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Review: 'Delaware Shore' gives 'The Room' some competition for worst movie honors

Review: 'Delaware Shore' gives 'The Room' some competition for worst movie honors
Emily McKinley Hill, left, and Gail Wagner in the movie "Delaware Shores." (Nick Belial)

Move over “Plan 9 from Outer Space” and “The Room,” there’s a new worst-movie-ever in town: “Delaware Shore.” This astonishingly bad film, adapted by writer-director Raghav Peri from a novel by Michaelangelo Rodriguez, mishmashes such big topics as genocide, homosexuality, teen pregnancy, child abuse, alcoholism and mental illness into a painful, inadvertently laughable stew.

Set and shot in Delaware’s scenic Slaughter Beach (could there be a more heavy-handedly named locale for a story inspired by mass murder?), the film follows the trials of Agnes (an awful Gail Wagner), a Holocaust survivor stuck raising her twin grandchildren, Tasha and Gallagher, after her unseen daughter inexplicably leaves the babies on Agnes’ doorstep.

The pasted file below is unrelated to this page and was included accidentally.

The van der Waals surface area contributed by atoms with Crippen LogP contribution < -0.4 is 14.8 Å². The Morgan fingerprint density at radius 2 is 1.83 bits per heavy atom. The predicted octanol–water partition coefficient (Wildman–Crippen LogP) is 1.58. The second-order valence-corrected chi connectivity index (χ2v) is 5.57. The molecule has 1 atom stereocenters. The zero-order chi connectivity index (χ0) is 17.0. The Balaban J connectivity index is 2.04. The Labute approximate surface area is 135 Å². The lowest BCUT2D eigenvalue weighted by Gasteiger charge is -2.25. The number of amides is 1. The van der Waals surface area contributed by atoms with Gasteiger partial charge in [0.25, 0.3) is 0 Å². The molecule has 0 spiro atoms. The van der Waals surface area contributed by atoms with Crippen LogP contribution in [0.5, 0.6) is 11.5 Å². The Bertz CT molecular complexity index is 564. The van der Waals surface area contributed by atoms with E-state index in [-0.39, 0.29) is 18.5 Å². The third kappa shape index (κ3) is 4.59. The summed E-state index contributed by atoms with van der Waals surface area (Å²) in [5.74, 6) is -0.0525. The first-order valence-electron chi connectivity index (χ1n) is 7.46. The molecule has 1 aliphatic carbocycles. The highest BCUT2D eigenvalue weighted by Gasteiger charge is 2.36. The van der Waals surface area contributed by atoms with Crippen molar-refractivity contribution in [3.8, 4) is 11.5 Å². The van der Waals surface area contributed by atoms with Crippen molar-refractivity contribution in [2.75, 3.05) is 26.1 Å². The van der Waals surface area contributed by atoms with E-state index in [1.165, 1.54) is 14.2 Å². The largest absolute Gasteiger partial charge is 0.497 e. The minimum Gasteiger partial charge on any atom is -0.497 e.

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Jump to, apparently, the present: The kids are now teenagers (Emily McKinley Hill; James Robinson Jr.) and, maybe because of her own traumatic past (there are cringe-inducing flashbacks), Agnes has become “grand-mommy dearest.” The vile, paranoid, tippling old bat treats these very decent young folks like dirt, lashing out and hurling invectives at every turn.

But when Agnes discovers that Gallagher is gay and Tasha is pregnant (after being raped by her “hoodlum” boyfriend; don’t ask), grandma throws them both out of the house and then — thankfully — mostly disappears until the unearned finale.

Sub-amateur acting, dialogue, storytelling and tech aspects; curious aging and timeline discrepancies, and an embarrassingly dated take on being gay, are among the many nails in this turkey’s coffin.

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'Delaware Shore'

No rating

Running time: 1 hour, 38 minutes

Playing: Arena Cinelounge Sunset, Hollywood

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